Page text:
In short, technology enables innovation, but the smartest innovations are driven by insight – and so too are the smartest businesses.

It can be easy to forget or overlook this, not least when businesses are running full speed to improve and when there seem to be more options for improvement than ever. The most ground-breaking innovations are not remembered because of the technology, they’re remembered because they transformed businesses, cultures and industries.

We need to think of technology and innovation as having a symbiotic relationship in business. Insight is the catalyst for this change. And by putting it at the heart of every decision and using it to constantly challenge and rationalise why they should do something, businesses can streamline activity, optimise resource and align every action through a clear purpose. 

Interconnectivity of tech and innovation

Technology and innovation are interconnected they need each other to thrive, let’s look at some examples.

What’s the biggest frustration people experience with customer services? Feeling that they are not being understood or listened to. Having to go through the same conversation, the same complaint, over and over again because they’re speaking to a different agent. We all know this pain.

Dixa, is a SaaS business currently transforming the customer service experience by making it more personal, intelligent, and data-driven., it puts people at the core of its business and addresses this particular pain point – frustration.

Dixa could have used technology to reduce waiting times or increase accessibility. Instead, they looked at the problem differently and unlocked a fresh way to innovate in this industry. The service combines every customer interaction into one seamless conversation by unifying all contact points – phone, email, chat, and messaging. Therefore, changing the landscape by removing the frustration of having to explain yourself again and again to different customer service agents. 

It has used technology to create a seamless, ongoing dialogue that has transformed expectations of customer service forever.

Mews is another business blending insight and technological innovation to revolutionise the hospitality guest experience.

Rather than think about how to improve the traditional property management system that dominated the industry landscape, Mews decided to drive its innovation from a different angle – the human experience of both hoteliers and customers and asked what are their pain points?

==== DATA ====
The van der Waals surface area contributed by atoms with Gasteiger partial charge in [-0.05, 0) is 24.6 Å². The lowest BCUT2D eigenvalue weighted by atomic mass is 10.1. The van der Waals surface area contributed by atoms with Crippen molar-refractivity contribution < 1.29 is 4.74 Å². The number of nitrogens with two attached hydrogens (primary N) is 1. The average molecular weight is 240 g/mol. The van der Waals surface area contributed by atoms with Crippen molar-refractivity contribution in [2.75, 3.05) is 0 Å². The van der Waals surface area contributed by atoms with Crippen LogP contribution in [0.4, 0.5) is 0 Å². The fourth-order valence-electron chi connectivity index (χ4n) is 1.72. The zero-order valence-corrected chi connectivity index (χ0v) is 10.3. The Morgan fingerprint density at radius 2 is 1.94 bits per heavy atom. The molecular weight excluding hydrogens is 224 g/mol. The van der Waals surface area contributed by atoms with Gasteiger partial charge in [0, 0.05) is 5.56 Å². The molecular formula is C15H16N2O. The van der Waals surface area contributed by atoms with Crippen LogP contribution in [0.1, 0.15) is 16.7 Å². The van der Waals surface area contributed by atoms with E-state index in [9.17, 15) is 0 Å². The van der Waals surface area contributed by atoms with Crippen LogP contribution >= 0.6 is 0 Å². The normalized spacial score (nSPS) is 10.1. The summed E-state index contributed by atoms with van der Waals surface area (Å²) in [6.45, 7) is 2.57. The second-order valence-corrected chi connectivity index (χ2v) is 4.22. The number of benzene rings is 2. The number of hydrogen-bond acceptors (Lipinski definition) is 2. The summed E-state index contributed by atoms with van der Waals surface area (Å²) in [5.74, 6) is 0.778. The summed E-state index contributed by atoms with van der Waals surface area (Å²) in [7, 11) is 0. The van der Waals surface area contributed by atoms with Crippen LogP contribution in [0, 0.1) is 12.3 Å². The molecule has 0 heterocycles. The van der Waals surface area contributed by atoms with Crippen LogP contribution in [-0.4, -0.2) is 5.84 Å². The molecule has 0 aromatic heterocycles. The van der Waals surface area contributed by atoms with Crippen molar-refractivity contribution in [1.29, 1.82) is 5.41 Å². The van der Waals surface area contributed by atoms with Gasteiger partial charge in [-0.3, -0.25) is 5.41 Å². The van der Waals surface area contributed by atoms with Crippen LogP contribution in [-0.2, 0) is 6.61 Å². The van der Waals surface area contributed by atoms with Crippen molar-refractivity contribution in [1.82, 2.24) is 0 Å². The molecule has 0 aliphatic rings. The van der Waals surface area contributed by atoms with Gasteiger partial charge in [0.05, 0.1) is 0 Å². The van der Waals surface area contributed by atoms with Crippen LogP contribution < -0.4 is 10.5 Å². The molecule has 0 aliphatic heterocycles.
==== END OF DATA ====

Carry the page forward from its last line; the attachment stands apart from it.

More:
By adopting a customer-first perspective, Mews developed customer-first tech that identifies how and where to simplify or automate hotel operations – from booking engine to check-out, front desk ritual to revenue management.

Small scale improvements would not have been enough to compel hoteliers to switch from the established incumbent – but a new way of thinking brought to life through technology, has created wholesale change and encouraged hoteliers and guests to imagine more.

What both these business example show, is where technology was used to deep dive into a real problem, to fulfil a gap in the sector where meaningful change could innovate to the benefit of the end-user – the customer. Both of these solutions tackle specific pain points, and instead of an easy fix, have come up with an idea that can shake a sector and really challenge sedentary thinking. 

A final word of caution, too often businesses create or adopt technology for technology’s sake. They realise they can, so they do, but they don’t stop to ask ‘why?’. They should. When you unlock ‘the why’, you unlock the insights.

It is the insight that unlocks innovation – and technology that makes good on the promise.

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How can modern and emerging technology revolutionise Wealth management and Banking going forward?

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How can modern and emerging technology revolutionise Wealth management and Banking going forward? 3

By Azamat Sultanov & Firdavs Shakhidi, Co-CEOs of Fortu Wealth

Over the last few years, we have seen much innovation in the financial sector. Challenger banks such as Monzo and Starling have seen rapid growth, with customers being attracted to their open and intuitive systems.

However, we’re yet to see corresponding innovation in the private banking and wealth management sectors. Many firms and asset managers rely on legacy tech that is incapable of providing the modern customer with the sleek, streamlined and hassle-free offering that they seek from their financial services.